PBMCs from almost all patients with AITP proliferated against members of a peptide panel spanning the sequence of GPIIIa, and such responses are strongly associated with the disease because they were rarely exhibited by samples from healthy or disease control donors. The culture conditions were biased in favor of supporting accelerated recall responses by Th cells that have previously been activated in vivo as part of the disease process and not by naive Th cells.2830,36 The vast majority of the patients with AITP had both anti-GPIIb/IIIa antibodies and PBMCs that mount recall proliferation to GPIIIa peptides, strengthening the view1,1321 that the pathogenic B cell response is dependent on T-cell help specific for the same autoantigenic complex. The small number of patients with AITP with PBMCs responsive to GPIIIa peptides, but no detectable anti-GPIIb/IIIa antibodies, may reflect the limited serologic assays that could be performed in these cases. As with other autoantigens,28,30 the relatively rare and weak responses to GPIIIa peptides observed in control donors could well represent cross-reactivity with environmental antigens,48 particularly given the limited sequence homology between different peptides necessary for T-cell cross-reactivity.48 It was confirmed by flow cytometric analysis that the cells from patients with AITP that responded in vitro to immunodominant GPIIIa peptides were of the CD3+CD4+ Th phenotype, and the ability of anti-HLA antibodies consistently to block the proliferation verified that they were MHC class II–restricted cells. DR appears to be the principal restricting locus, but the effects of the blocking antibodies suggest that DP and DQ molecules may also compete for presentation of particular GPIIIa peptides. The peptide-specific Th cells identified here therefore resemble those previously reported to react with purified GPIII,17 or large recombinant fragments,18 which have been activated in vivo in patients with AITP but not control donors and which are predominantly DR-restricted.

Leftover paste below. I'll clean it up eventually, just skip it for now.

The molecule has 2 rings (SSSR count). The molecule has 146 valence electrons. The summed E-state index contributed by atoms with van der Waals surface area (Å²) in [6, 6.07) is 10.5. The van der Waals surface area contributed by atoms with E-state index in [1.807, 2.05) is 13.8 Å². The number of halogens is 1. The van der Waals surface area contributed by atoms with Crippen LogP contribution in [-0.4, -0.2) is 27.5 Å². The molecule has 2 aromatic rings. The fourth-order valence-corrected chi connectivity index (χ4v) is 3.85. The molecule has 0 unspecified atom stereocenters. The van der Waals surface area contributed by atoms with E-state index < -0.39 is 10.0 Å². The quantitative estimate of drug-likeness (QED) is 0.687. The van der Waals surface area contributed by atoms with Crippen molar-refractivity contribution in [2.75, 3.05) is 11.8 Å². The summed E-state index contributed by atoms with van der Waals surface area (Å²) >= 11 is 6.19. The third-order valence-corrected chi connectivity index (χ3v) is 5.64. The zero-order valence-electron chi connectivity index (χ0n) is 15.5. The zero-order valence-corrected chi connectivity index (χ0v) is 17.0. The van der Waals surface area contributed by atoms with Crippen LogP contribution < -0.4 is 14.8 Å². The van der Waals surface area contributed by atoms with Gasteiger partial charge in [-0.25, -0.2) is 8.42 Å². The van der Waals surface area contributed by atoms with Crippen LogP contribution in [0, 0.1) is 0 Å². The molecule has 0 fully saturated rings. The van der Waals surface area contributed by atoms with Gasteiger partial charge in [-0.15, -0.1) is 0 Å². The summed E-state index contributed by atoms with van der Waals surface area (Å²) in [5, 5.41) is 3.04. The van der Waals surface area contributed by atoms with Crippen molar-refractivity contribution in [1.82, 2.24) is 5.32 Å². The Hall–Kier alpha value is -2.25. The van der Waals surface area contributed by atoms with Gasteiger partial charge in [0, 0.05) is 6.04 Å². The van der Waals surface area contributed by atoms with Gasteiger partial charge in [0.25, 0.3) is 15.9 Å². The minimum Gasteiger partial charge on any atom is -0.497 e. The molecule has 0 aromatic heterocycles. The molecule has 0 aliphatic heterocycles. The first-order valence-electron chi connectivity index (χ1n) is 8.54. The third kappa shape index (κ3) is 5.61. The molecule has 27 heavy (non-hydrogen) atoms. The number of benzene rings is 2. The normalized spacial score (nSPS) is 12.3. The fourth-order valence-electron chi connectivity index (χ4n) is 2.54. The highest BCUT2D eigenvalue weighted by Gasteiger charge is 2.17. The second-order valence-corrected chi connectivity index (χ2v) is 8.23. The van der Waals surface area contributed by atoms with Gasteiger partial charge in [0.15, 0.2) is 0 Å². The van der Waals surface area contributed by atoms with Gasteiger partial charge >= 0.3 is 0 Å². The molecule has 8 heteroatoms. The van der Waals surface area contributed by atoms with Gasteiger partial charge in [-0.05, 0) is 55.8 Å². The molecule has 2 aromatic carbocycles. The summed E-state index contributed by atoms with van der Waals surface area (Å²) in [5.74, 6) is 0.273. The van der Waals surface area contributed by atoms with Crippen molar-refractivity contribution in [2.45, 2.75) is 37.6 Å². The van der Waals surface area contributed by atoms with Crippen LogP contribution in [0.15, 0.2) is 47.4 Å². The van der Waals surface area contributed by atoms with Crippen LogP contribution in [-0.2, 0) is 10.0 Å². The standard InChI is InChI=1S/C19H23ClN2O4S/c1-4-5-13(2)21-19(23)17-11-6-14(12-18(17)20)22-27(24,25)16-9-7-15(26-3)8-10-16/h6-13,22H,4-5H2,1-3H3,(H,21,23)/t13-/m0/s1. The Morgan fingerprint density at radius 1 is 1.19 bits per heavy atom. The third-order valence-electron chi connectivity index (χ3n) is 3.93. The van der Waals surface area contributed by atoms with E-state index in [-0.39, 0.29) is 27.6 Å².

The results reveal a number of features of the Th cells specific for GPIIIa in AITP, which are consistent with a pathogenic role, because they are characteristic of the autoaggressive responses seen in other examples of human and experimental autoimmune disease. First, multiple peptides from GPIIIa stimulated proliferation by Th cells from most patients with AITP, a diversity of fine specificity that mirrors the results of epitope mapping studies in human type 1 diabetes,49 rheumatoid arthritis,50 autoimmune glomerulonephritis,30 multiple sclerosis,40,41 and autoimmune hemolytic anemia (AIHA).28 Animal models of these diseases, including AIHA in the NZB mouse, reveal that such diversity may follow the phenomenon of epitope spreading.12,51 This occurs when the autoimmune helper response initially targets very few, or only one, self-determinant(s), but further Th clones with new specificities for the same, or associated, autoantigens are recruited over time as pathology develops.44 The second, related feature of GPIIIa recognition that resembles other autoaggressive responses28,40,41 is the variation, seen in individual patients with AITP over time, in the peptides that induce proliferation by peripheral blood Th cells in vitro. Such gain or loss of stimulation by peptides can reflect changes in the frequency of the corresponding Th cells in the circulation, attributable to the respective effects of epitope spreading and clonal exhaustion.28,40,41,51 Similar diversity, plasticity, evolution and cyclical changes in self-recognition have been reported for Th cells reactive with autoantigen in other diseases, including AIHA28 and multiple sclerosis,40,41 and, as here, do not necessarily correlate with the severity or clinical course of disease.